Diocesan News

Facing Bankruptcy, Diocese of Rockville Centre Plans $200 Million Offer To Abuse Survivors

Bishop John O. Barres of Rockville Centre, N.Y., speaks during an ecumenical prayer service for peace in Ukraine at St. Patrick’s Cathedral in New York City Feb. 18. The service was held six days in advance of the first anniversary of Russia’s invasion of Ukraine. (Photo: OSV News/Gregory A. Shemitz)

WASHINGTON — In its revised bankruptcy plan filed Nov. 27, the Diocese of Rockville Centre, New York, said it planned to offer $200 million to approximately 600 survivors of abuse, saying this was its “best and final offer.”

The diocese filed for bankruptcy in October 2020, a year after the passage of the Child Victims Act in New York state, which extended the statute of limitations for a survivor of child sexual abuse in criminal and civil cases.

In a Nov. 28 statement, the Rockville Centre Diocese said it would provide an immediate cash payout of at least $100,000 to abuse victims who filed a lawsuit against the diocese and at least $50,000 to those victims without lawsuits.

The diocese called the plan “the best, most efficient, and most effective means to immediately begin compensating all eligible survivors equitably while allowing the diocese to emerge from bankruptcy and continue its charitable mission.”

Funds for the settlement will stem from a diocesan contribution of $50 million and a $150 million contribution from “parishes, co-insured parties, and other Catholic ministries,” the statement said.

In announcing this proposal, the diocese called it the largest-ever settlement offer made in diocesan bankruptcy history. In 2007, the Archdiocese of Los Angeles offered a settlement of $660 million to 508 people who claimed to have been abused by priests in the archdiocese, but the archdiocese had not declared bankruptcy.

The proposed plan of the Rockville Centre Diocese did not sit well with the U.S. bankruptcy judge who is overseeing the bankruptcy case.

A Reuters report said U.S. Bankruptcy Judge Martin Glenn in Manhattan would not approve the diocese’s bankruptcy plan without getting detailed financial information from each of the parishes in the diocese. He also said abuse claimants who are to vote on the plan must be able to weigh the value of their claim against the resources in the parish where their abuse occurred.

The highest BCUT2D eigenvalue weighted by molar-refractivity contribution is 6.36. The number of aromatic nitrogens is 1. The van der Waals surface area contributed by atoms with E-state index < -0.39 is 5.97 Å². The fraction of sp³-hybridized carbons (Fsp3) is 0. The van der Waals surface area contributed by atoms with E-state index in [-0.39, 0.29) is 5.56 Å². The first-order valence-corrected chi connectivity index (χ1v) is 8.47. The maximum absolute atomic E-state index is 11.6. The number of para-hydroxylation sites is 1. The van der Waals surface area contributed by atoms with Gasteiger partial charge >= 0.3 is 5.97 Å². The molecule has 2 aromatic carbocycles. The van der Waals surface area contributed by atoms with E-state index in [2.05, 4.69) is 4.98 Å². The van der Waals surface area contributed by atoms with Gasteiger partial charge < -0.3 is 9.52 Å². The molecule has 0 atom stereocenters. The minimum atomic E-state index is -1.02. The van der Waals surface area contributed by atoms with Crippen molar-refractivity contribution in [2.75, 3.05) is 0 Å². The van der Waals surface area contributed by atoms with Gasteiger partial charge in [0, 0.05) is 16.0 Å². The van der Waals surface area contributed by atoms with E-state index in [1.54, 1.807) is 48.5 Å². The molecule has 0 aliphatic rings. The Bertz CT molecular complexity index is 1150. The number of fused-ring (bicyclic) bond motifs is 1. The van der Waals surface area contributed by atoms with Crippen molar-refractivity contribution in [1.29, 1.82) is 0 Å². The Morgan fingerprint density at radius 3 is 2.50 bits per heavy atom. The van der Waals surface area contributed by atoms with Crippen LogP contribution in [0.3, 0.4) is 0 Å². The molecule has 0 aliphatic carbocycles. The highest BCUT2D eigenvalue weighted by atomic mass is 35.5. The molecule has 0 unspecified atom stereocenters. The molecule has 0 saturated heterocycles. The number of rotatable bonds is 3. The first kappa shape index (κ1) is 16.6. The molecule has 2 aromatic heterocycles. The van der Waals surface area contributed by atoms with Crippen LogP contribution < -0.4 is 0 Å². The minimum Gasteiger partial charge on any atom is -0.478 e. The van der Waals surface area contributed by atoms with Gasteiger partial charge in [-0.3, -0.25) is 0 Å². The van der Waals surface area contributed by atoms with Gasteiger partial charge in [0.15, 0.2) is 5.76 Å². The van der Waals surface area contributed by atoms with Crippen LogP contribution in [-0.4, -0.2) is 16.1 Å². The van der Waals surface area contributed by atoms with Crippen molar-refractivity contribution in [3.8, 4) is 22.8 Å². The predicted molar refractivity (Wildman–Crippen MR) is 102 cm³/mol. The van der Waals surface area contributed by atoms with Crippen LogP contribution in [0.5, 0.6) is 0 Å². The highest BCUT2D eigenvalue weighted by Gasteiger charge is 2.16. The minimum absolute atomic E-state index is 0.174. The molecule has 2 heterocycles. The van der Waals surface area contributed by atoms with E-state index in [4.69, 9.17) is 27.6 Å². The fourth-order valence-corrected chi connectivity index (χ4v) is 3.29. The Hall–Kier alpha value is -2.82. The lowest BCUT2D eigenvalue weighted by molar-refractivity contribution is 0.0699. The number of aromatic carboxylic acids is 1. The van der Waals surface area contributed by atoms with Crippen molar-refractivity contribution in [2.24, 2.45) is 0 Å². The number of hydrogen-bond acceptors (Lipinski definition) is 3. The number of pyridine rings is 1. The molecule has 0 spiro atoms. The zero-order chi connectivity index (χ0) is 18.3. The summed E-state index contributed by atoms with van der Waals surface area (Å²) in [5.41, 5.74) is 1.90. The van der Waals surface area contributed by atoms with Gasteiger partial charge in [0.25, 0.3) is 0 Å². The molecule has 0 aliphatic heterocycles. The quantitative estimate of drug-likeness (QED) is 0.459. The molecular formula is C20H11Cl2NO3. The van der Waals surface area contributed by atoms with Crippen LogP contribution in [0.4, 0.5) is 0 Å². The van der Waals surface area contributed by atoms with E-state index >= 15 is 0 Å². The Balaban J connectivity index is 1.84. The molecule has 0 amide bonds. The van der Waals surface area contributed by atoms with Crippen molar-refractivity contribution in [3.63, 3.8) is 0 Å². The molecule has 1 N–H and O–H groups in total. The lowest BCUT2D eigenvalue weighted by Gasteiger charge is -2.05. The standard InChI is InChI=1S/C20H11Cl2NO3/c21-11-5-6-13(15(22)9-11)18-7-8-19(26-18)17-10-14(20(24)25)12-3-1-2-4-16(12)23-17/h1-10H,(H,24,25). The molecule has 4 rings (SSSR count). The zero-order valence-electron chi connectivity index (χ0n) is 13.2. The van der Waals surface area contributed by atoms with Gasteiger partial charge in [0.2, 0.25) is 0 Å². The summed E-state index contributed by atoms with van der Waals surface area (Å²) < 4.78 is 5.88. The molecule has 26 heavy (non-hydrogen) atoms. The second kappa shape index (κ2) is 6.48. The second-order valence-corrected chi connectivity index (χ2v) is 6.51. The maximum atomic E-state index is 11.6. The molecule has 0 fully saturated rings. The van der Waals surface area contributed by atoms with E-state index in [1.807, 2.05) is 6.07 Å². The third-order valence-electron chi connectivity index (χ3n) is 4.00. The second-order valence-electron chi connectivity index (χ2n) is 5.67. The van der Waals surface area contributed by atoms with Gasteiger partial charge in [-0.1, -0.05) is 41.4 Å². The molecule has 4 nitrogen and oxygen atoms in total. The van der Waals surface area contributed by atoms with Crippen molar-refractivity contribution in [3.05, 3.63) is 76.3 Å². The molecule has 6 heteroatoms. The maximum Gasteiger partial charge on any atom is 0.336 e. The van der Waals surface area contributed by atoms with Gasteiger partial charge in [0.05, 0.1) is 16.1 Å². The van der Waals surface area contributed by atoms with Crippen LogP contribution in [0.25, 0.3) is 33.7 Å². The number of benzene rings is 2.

Reuters also reported that James Stang, who represents the official committee of abuse victims in the case, said that claimants would not vote for the current plan, which would remove legal claims against the parishes.

In its statement, the diocese said their latest offer was in response to the judge’s threat in July that he would terminate the bankruptcy proceedings if the diocese and abuse survivors failed to reach an agreement.

The diocese also said it agrees with the judge that “survivors have waited too long for compensation and that any alternative to a global settlement plan creates chaos that puts both survivor compensation and the futures of parishes at risk.”

It added that it has “already made it clear that it is at the end of its resources” and that “continuing to prolong the case, or dismissing the case, will ensure that payments to survivors only go down from the current settlement offer.”

The diocese said survivors “deserve a settlement now” and it hoped that all parties, including survivors and their legal advisors, would vote in favor of the “equitable and unprecedented offer.”

The statement also pointed out that many families on Long Island “depend on the diocese, parishes, and Catholic ministries to deliver compassionate health care, housing, education, food security, substance abuse, mental health and grief counseling, immigration services, religious and spiritual care.” 

It stressed that while abuse survivors deserve compensation, the diocese’s “charitable mission is more important than ever in these uncertain times. Both face a vulnerable and uncertain future if the plan is rejected.”

The Diocese of Rockville Centre is one of six New York dioceses to have declared bankruptcy; only the Archdiocese of New York and the Diocese of Brooklyn have not done so.

In 2017, the Diocese of Brooklyn announced the formation of the Independent Reconciliation and Compensation Program to allow survivors of sexual abuse by priests or deacons of the Diocese to seek financial compensation.

When he announced the program, Bishop Nicholas DiMarzio said it was meant to promote healing and to bring some element of closure. “I am well aware that no amount of money will ever heal the scars of abuse, but this compensation program is a concrete expression of our contrition and our desire to make amends,” he said.